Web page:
But before they discovered that, there was the small matter of getting to the track from the airport. Timing was tight, and there was Milan’s traffic on a grand prix weekend…. They were picked up by David Phipps in a rental Fiat 124. Mario insisted on doing the driving. “That was the wildest ride of my life,” recalled Unser years later. “Mario was going against the traffic, over the kerbs, everything! We finally get to the gate and there’s a cop there not letting us in – and he’s got a gun pointing straight at me as Mario tries to edge forward! Anyway, Mario just gave it the big rev and we took off.”
But all that crazy effort was for nothing. The organisers had had a change of heart… They were invoking the clause. “I’d gone quicker than Amon on the Friday and I think that was where it went wrong,” recalled Andretti. “Maybe Ferrari had gotten to the organisers, I don’t know. Colin was up there trying to sort it out, but they weren’t wearing it.”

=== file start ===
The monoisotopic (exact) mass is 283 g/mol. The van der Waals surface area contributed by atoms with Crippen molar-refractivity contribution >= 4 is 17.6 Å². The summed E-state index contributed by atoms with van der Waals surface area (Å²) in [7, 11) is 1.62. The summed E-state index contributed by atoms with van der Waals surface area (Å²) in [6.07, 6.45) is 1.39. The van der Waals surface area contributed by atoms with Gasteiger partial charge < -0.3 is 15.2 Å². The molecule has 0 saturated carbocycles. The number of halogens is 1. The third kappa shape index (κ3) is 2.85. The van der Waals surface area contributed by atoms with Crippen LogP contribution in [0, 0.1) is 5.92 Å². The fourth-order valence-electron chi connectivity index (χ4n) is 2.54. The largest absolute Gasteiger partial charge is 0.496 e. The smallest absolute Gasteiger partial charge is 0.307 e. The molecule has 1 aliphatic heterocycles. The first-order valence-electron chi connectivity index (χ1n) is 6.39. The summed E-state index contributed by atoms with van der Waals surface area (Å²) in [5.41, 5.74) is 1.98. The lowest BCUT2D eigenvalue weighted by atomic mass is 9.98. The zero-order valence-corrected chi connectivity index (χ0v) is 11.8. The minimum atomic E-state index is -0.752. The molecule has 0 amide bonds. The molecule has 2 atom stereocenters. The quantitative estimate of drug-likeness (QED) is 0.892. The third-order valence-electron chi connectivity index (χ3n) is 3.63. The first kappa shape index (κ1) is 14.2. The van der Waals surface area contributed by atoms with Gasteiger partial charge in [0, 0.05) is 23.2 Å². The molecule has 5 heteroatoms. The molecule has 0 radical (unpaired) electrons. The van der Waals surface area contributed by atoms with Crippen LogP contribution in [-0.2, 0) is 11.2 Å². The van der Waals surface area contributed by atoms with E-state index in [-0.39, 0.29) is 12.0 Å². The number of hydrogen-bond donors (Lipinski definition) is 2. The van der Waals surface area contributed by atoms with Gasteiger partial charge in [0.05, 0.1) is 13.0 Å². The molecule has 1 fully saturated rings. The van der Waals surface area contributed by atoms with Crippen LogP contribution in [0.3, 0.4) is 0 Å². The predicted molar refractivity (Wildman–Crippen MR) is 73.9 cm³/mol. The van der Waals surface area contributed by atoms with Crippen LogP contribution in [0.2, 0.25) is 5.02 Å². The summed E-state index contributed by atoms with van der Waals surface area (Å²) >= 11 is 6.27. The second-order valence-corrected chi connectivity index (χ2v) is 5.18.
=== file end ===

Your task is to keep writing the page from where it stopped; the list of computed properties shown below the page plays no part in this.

The dream had been stolen from him – but there was still Watkins Glen to look forward to a month later. “Everyone sort of assumed it was my home track,” recalled Andretti, “But I’d never been there in my life! USAC didn’t use it back then. So I was learning the track as well as learning F1.”
For most of the final qualifying session pole was being fought out between Stewart, Hill and Amon. But two laps from the end Andretti strung together all he’d learned – and sensationally stole pole position on his official F1 debut. He was the first in the sport’s history to do this and even today is one of just three.
As the flag fell Andretti sprinted into an immediate lead but was passed on the first lap by Stewart. The pair then pulled away from the pack, Andretti matching Stewart’s every move, until the Lotus’ nosecone began to droop, and then scrape, forcing Andretti to pit. He rejoined just ahead of Stewart but a lap down and stayed there until finally having to retire with a clutch problem. So no result – but one of the most scintillating F1 debuts of all time. It would be another eight years before Andretti was able to devote himself fully to F1 – but the world title would quickly follow. That potential was made very clear at both Monza and Watkins Glen ’68.